Policy-Making Reforms and Civil Service Systems: An Exploration of Agendas and Consequences

  • Marleen Brans
  • Diederik Vancoppenolle


The professional and practical policy literature suggests that policy making across the world is confronted with two important trends that at first glance are not easily reconcilable: professionalization and the search for social responsiveness and societal support. Professionalization is aimed at building or rebuilding governments’ capacity for improving the effectiveness of policies by means of better policy design and evaluation. Gathering policy support, the literature suggests, requires communicative or interactive planning to make citizens co-owners of policy goals. Such co-ownership encourages citizens to internalize the goals and hence behave as supportive agents of the desired societal changes. Both developments affect the way in which governments manage their policy processes and deploy resources to support policy choices, that is, to set up support systems for policy capacity.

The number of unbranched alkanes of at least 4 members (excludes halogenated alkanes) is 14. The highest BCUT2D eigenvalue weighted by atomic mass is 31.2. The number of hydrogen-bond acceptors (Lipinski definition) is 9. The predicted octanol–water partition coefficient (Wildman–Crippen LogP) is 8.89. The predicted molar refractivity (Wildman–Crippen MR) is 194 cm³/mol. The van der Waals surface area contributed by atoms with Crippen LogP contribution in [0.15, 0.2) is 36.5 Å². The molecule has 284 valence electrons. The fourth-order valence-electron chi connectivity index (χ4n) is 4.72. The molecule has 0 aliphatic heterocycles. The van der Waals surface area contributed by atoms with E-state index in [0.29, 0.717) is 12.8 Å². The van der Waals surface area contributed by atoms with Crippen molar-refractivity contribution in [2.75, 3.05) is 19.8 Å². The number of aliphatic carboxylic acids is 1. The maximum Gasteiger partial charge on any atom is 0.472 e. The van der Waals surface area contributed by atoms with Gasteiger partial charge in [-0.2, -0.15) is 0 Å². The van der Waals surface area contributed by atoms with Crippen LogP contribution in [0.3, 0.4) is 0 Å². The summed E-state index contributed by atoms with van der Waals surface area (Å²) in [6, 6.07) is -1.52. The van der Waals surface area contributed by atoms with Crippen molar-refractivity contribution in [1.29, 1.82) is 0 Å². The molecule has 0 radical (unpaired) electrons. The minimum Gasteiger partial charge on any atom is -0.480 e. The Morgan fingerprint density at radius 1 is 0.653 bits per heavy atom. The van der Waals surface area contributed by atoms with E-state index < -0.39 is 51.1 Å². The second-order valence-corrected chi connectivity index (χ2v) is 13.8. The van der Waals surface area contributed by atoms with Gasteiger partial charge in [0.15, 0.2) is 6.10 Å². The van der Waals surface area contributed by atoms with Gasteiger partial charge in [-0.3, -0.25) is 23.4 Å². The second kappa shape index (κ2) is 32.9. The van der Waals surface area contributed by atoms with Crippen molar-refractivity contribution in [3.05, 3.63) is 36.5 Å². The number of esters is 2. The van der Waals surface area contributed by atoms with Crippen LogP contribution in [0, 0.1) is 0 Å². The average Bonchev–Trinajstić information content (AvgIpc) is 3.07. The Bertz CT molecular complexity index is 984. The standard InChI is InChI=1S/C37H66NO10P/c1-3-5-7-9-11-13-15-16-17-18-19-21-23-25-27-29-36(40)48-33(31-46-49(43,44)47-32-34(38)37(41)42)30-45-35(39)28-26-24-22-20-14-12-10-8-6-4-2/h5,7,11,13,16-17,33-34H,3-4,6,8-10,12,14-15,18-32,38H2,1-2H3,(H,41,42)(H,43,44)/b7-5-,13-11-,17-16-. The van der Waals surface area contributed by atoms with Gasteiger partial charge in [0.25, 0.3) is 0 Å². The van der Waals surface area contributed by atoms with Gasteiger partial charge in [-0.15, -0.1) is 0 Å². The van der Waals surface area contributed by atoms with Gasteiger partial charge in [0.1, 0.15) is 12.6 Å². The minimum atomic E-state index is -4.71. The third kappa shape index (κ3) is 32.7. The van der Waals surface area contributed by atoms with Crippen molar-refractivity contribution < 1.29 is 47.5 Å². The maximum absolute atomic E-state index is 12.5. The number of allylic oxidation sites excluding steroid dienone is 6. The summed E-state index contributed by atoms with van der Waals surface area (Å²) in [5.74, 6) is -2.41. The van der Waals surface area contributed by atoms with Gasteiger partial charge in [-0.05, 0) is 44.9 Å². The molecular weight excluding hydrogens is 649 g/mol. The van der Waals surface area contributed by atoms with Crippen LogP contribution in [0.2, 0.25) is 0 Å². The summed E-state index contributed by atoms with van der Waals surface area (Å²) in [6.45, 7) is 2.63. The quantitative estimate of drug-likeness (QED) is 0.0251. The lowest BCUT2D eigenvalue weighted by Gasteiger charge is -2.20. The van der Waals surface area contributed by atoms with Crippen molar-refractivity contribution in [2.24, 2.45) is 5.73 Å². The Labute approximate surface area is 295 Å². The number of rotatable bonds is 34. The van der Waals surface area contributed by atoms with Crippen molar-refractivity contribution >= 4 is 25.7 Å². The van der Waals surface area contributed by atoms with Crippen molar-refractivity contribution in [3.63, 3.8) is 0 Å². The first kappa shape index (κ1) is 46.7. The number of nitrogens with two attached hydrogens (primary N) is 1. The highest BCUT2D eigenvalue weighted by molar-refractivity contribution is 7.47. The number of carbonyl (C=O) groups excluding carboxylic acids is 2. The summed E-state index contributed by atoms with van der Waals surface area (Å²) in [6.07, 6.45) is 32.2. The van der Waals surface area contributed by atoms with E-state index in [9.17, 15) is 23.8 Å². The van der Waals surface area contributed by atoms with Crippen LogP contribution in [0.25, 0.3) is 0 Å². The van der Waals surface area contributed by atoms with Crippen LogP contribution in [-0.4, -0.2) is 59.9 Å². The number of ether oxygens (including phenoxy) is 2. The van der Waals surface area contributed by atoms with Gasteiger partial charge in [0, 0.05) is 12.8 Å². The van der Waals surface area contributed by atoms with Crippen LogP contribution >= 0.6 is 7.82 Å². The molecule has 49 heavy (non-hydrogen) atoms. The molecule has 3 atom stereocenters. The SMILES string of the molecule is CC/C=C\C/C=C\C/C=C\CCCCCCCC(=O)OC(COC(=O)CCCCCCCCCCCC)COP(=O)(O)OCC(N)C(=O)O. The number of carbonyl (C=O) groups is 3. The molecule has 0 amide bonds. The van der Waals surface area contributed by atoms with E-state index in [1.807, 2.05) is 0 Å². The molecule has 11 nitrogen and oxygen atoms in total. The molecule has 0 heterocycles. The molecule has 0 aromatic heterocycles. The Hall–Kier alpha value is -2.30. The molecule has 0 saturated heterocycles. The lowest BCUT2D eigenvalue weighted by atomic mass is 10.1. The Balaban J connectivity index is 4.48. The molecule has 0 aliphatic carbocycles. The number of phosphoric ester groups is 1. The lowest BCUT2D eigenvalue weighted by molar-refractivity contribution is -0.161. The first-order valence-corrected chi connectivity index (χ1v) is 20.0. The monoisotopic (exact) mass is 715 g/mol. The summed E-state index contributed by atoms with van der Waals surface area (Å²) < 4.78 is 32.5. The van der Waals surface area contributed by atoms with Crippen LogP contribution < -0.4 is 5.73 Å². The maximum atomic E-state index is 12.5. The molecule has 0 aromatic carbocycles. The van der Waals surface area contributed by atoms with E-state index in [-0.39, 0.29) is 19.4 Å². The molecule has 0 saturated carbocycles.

Civil Service Reform Agenda Policy Cycle Privy Council Policy Capacity 
These keywords were added by machine and not by the authors. This process is experimental and the keywords may be updated as the learning algorithm improves.


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© Palgrave Macmillan, a division of Macmillan Publishers Limited 2005

Authors and Affiliations

  • Marleen Brans
  • Diederik Vancoppenolle

There are no affiliations available

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